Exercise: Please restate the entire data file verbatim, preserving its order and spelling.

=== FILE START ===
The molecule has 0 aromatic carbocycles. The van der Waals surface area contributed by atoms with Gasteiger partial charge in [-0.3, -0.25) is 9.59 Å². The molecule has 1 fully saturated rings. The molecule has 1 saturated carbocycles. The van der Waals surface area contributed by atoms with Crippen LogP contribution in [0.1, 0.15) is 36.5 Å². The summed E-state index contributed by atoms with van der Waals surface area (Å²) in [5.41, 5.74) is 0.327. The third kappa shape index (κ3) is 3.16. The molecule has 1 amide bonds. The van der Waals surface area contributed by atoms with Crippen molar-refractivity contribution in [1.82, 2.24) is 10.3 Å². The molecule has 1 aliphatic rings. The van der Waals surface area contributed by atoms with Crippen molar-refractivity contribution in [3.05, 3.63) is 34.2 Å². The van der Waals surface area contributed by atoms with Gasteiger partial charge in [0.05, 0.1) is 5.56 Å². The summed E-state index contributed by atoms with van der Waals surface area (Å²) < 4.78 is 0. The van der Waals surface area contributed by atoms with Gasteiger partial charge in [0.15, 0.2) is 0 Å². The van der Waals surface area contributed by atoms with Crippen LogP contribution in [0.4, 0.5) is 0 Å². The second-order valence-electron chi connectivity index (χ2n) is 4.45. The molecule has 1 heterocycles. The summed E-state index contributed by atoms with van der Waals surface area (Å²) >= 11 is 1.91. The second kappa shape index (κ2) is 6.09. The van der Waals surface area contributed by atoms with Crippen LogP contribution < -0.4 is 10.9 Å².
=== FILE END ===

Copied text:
The molecule has 0 aromatic carbocycles. The van der Waals surface area contributed by atoms with Gasteiger partial charge in [-0.3, -0.25) is 9.59 Å². The molecule has 1 fully saturated rings. The molecule has 1 saturated carbocycles. The van der Waals surface area contributed by atoms with Crippen LogP contribution in [0.1, 0.15) is 36.5 Å². The summed E-state index contributed by atoms with van der Waals surface area (Å²) in [5.41, 5.74) is 0.327. The third kappa shape index (κ3) is 3.16. The molecule has 1 amide bonds. The van der Waals surface area contributed by atoms with Crippen molar-refractivity contribution in [1.82, 2.24) is 10.3 Å². The molecule has 1 aliphatic rings. The van der Waals surface area contributed by atoms with Crippen molar-refractivity contribution in [3.05, 3.63) is 34.2 Å². The van der Waals surface area contributed by atoms with Gasteiger partial charge in [0.05, 0.1) is 5.56 Å². The summed E-state index contributed by atoms with van der Waals surface area (Å²) < 4.78 is 0. The van der Waals surface area contributed by atoms with Gasteiger partial charge in [0.15, 0.2) is 0 Å². The van der Waals surface area contributed by atoms with Crippen LogP contribution in [0.4, 0.5) is 0 Å². The second-order valence-electron chi connectivity index (χ2n) is 4.45. The molecule has 1 heterocycles. The summed E-state index contributed by atoms with van der Waals surface area (Å²) >= 11 is 1.91. The second kappa shape index (κ2) is 6.09. The van der Waals surface area contributed by atoms with Crippen LogP contribution < -0.4 is 10.9 Å².